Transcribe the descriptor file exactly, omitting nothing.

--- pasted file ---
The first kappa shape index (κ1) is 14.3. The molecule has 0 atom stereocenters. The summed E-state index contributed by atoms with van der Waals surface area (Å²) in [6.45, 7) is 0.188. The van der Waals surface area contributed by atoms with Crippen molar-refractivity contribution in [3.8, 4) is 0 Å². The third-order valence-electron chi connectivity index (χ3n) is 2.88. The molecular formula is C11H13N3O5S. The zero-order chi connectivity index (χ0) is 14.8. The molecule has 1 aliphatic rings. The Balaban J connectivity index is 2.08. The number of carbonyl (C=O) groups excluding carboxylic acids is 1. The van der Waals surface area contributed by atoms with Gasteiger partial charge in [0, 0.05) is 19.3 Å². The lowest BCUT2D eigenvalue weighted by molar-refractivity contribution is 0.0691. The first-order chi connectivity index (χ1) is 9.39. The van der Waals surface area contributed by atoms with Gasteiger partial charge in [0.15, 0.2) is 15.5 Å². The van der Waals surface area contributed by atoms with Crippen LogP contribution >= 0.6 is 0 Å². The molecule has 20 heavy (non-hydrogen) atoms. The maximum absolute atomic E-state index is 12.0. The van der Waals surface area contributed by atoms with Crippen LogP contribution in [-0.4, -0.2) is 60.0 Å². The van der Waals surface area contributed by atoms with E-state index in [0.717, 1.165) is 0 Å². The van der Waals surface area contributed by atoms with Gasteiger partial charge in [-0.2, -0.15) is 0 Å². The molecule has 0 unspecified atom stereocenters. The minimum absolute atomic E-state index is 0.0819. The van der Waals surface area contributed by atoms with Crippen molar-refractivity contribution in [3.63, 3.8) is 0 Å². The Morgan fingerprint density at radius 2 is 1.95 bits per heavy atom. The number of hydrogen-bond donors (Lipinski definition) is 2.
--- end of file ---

The first kappa shape index (κ1) is 14.3. The molecule has 0 atom stereocenters. The summed E-state index contributed by atoms with van der Waals surface area (Å²) in [6.45, 7) is 0.188. The van der Waals surface area contributed by atoms with Crippen molar-refractivity contribution in [3.8, 4) is 0 Å². The third-order valence-electron chi connectivity index (χ3n) is 2.88. The molecular formula is C11H13N3O5S. The zero-order chi connectivity index (χ0) is 14.8. The molecule has 1 aliphatic rings. The Balaban J connectivity index is 2.08. The number of carbonyl (C=O) groups excluding carboxylic acids is 1. The van der Waals surface area contributed by atoms with Gasteiger partial charge in [0, 0.05) is 19.3 Å². The lowest BCUT2D eigenvalue weighted by molar-refractivity contribution is 0.0691. The first-order chi connectivity index (χ1) is 9.39. The van der Waals surface area contributed by atoms with Gasteiger partial charge in [0.15, 0.2) is 15.5 Å². The van der Waals surface area contributed by atoms with Crippen LogP contribution >= 0.6 is 0 Å². The molecule has 20 heavy (non-hydrogen) atoms. The maximum absolute atomic E-state index is 12.0. The van der Waals surface area contributed by atoms with Crippen LogP contribution in [-0.4, -0.2) is 60.0 Å². The van der Waals surface area contributed by atoms with E-state index in [0.717, 1.165) is 0 Å². The van der Waals surface area contributed by atoms with Gasteiger partial charge in [-0.2, -0.15) is 0 Å². The molecule has 0 unspecified atom stereocenters. The minimum absolute atomic E-state index is 0.0819. The van der Waals surface area contributed by atoms with Crippen molar-refractivity contribution in [3.63, 3.8) is 0 Å². The Morgan fingerprint density at radius 2 is 1.95 bits per heavy atom. The number of hydrogen-bond donors (Lipinski definition) is 2.